Star Wars:  The Old Republic

Another PC offering (as will likely all the 'no ability' games be), The Old Republic and the upcoming Phantasy Star Online 2 caused me to really really consider my position on MMOs because they are both games that I would really like to play.  I'm just not sure -how much- though, as I wouldn't want to pay for the privilege of playing the game I bought with other monies, and that's really a stance I'm not planning on wavering on.  We'll see if that stands when I actually have a computer that could play either game, as I suspect I might buckle under the weight of being able to play something with my Li'l Sis (TOR) or being able to play a PSO game online for the first time after missing out all those years ago on Dreamcast.  All venues that I would consider listening to suggest that TOR is actually something to keep an eye on and to play and, most importantly, enjoy, but I am not really the best judge of these things.  Still, after great enjoyment with the Knights of the Old Republic games, it would be nice to give TOR the ol' college try.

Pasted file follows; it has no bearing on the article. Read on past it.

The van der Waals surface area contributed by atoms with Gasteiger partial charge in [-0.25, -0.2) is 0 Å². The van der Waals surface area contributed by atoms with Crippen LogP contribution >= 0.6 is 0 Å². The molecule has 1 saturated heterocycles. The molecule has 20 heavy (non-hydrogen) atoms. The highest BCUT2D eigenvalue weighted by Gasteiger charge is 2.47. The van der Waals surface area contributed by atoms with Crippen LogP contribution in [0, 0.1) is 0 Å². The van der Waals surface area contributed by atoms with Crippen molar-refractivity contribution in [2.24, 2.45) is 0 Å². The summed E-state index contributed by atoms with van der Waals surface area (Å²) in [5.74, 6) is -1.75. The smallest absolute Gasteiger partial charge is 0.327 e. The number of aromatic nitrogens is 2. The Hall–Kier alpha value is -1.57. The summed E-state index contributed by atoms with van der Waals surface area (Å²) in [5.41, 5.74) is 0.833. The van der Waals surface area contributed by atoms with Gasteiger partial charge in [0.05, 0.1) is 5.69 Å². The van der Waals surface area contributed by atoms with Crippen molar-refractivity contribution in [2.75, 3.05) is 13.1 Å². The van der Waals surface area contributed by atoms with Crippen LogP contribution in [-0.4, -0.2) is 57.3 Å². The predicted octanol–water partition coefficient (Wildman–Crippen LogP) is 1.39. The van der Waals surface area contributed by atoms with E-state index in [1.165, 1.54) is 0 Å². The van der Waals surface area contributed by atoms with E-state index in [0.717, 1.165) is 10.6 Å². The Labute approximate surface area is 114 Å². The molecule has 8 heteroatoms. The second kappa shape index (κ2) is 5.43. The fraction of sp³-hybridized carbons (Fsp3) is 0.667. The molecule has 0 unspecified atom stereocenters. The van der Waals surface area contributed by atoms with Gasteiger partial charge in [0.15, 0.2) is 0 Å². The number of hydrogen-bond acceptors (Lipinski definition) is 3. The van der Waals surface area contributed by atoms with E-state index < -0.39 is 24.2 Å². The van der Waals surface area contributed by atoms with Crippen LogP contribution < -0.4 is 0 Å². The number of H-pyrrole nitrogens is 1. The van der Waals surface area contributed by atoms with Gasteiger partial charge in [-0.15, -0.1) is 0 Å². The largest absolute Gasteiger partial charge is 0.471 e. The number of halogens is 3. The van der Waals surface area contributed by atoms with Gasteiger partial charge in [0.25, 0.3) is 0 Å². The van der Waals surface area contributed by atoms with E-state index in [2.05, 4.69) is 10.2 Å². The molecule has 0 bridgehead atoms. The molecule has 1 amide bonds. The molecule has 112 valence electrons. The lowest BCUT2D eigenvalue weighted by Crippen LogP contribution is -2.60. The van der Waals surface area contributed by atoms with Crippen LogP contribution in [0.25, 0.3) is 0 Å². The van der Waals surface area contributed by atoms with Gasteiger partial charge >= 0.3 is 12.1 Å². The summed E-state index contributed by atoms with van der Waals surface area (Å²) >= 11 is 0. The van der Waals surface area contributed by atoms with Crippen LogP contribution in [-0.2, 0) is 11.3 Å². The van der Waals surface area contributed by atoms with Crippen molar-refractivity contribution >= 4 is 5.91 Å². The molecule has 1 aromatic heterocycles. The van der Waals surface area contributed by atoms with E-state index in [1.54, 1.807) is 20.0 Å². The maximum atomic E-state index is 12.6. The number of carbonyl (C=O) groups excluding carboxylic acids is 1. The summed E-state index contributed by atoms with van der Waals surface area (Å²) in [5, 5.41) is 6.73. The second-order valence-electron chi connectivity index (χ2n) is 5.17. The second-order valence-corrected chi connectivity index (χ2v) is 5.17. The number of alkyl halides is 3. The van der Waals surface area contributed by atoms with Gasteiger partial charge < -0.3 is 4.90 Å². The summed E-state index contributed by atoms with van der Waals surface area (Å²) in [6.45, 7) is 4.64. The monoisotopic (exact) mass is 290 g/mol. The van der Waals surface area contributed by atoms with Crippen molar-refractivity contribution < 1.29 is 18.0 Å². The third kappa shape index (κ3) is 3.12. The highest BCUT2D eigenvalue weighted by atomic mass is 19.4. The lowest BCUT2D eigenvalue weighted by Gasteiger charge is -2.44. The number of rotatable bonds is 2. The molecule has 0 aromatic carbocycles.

Still.  Goddamnit.

No Hurry

The Elder Scrolls V: Skyrim